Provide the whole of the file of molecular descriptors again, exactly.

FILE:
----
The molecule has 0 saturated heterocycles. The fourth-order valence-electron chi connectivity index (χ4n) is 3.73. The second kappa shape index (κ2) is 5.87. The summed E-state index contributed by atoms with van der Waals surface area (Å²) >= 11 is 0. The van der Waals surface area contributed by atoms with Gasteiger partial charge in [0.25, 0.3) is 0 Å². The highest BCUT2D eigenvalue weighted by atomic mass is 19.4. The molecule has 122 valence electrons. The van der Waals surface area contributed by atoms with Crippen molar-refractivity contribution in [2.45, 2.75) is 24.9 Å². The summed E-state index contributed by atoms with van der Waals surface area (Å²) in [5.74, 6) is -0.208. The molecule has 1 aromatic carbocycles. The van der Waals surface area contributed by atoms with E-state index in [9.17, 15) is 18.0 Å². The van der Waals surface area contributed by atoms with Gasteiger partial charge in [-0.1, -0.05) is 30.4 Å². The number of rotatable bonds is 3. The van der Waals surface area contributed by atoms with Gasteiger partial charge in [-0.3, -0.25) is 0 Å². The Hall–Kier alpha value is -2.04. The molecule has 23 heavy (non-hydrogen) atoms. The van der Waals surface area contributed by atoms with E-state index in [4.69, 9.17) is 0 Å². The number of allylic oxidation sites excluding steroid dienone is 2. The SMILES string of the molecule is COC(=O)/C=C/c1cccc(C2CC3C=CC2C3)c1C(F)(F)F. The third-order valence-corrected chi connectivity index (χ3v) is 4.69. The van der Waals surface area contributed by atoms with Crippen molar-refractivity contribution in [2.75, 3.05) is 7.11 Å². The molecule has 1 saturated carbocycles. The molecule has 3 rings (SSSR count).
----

The molecule has 0 saturated heterocycles. The fourth-order valence-electron chi connectivity index (χ4n) is 3.73. The second kappa shape index (κ2) is 5.87. The summed E-state index contributed by atoms with van der Waals surface area (Å²) >= 11 is 0. The van der Waals surface area contributed by atoms with Gasteiger partial charge in [0.25, 0.3) is 0 Å². The highest BCUT2D eigenvalue weighted by atomic mass is 19.4. The molecule has 122 valence electrons. The van der Waals surface area contributed by atoms with Crippen molar-refractivity contribution in [2.45, 2.75) is 24.9 Å². The summed E-state index contributed by atoms with van der Waals surface area (Å²) in [5.74, 6) is -0.208. The molecule has 1 aromatic carbocycles. The van der Waals surface area contributed by atoms with E-state index in [9.17, 15) is 18.0 Å². The van der Waals surface area contributed by atoms with Gasteiger partial charge in [-0.1, -0.05) is 30.4 Å². The number of rotatable bonds is 3. The van der Waals surface area contributed by atoms with Gasteiger partial charge in [-0.3, -0.25) is 0 Å². The Hall–Kier alpha value is -2.04. The molecule has 23 heavy (non-hydrogen) atoms. The van der Waals surface area contributed by atoms with E-state index in [4.69, 9.17) is 0 Å². The number of allylic oxidation sites excluding steroid dienone is 2. The SMILES string of the molecule is COC(=O)/C=C/c1cccc(C2CC3C=CC2C3)c1C(F)(F)F. The third-order valence-corrected chi connectivity index (χ3v) is 4.69. The van der Waals surface area contributed by atoms with Crippen molar-refractivity contribution in [2.75, 3.05) is 7.11 Å². The molecule has 1 saturated carbocycles. The molecule has 3 rings (SSSR count).